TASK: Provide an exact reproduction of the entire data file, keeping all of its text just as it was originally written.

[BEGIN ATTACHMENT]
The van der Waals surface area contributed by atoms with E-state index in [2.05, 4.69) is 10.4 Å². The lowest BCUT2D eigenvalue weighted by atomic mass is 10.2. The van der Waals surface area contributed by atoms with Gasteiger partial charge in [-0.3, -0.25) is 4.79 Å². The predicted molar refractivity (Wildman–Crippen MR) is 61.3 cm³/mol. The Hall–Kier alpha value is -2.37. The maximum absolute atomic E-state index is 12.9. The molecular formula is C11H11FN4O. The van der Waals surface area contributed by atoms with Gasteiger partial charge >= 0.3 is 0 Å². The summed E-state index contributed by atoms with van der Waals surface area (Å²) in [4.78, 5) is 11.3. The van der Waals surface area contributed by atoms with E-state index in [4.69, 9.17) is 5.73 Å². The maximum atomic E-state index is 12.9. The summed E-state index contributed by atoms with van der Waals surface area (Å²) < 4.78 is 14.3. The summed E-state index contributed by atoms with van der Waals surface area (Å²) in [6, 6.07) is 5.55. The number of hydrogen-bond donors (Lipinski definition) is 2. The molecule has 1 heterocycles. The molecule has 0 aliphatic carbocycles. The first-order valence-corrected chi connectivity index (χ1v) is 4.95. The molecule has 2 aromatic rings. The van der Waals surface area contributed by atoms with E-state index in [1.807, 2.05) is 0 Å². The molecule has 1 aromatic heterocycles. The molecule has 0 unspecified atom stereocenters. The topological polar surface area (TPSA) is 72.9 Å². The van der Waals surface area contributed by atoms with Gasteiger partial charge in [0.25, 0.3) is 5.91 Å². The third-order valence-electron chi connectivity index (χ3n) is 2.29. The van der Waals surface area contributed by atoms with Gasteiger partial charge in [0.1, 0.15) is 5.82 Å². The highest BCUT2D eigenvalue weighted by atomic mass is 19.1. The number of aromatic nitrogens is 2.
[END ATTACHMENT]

The van der Waals surface area contributed by atoms with E-state index in [2.05, 4.69) is 10.4 Å². The lowest BCUT2D eigenvalue weighted by atomic mass is 10.2. The van der Waals surface area contributed by atoms with Gasteiger partial charge in [-0.3, -0.25) is 4.79 Å². The predicted molar refractivity (Wildman–Crippen MR) is 61.3 cm³/mol. The Hall–Kier alpha value is -2.37. The maximum absolute atomic E-state index is 12.9. The molecular formula is C11H11FN4O. The van der Waals surface area contributed by atoms with Gasteiger partial charge >= 0.3 is 0 Å². The summed E-state index contributed by atoms with van der Waals surface area (Å²) in [4.78, 5) is 11.3. The van der Waals surface area contributed by atoms with E-state index in [4.69, 9.17) is 5.73 Å². The maximum atomic E-state index is 12.9. The summed E-state index contributed by atoms with van der Waals surface area (Å²) < 4.78 is 14.3. The summed E-state index contributed by atoms with van der Waals surface area (Å²) in [6, 6.07) is 5.55. The number of hydrogen-bond donors (Lipinski definition) is 2. The molecule has 1 heterocycles. The molecule has 0 aliphatic carbocycles. The first-order valence-corrected chi connectivity index (χ1v) is 4.95. The molecule has 2 aromatic rings. The van der Waals surface area contributed by atoms with E-state index in [1.807, 2.05) is 0 Å². The molecule has 1 aromatic heterocycles. The molecule has 0 unspecified atom stereocenters. The topological polar surface area (TPSA) is 72.9 Å². The van der Waals surface area contributed by atoms with Gasteiger partial charge in [0.25, 0.3) is 5.91 Å². The third-order valence-electron chi connectivity index (χ3n) is 2.29. The van der Waals surface area contributed by atoms with Gasteiger partial charge in [0.1, 0.15) is 5.82 Å². The highest BCUT2D eigenvalue weighted by atomic mass is 19.1. The number of aromatic nitrogens is 2.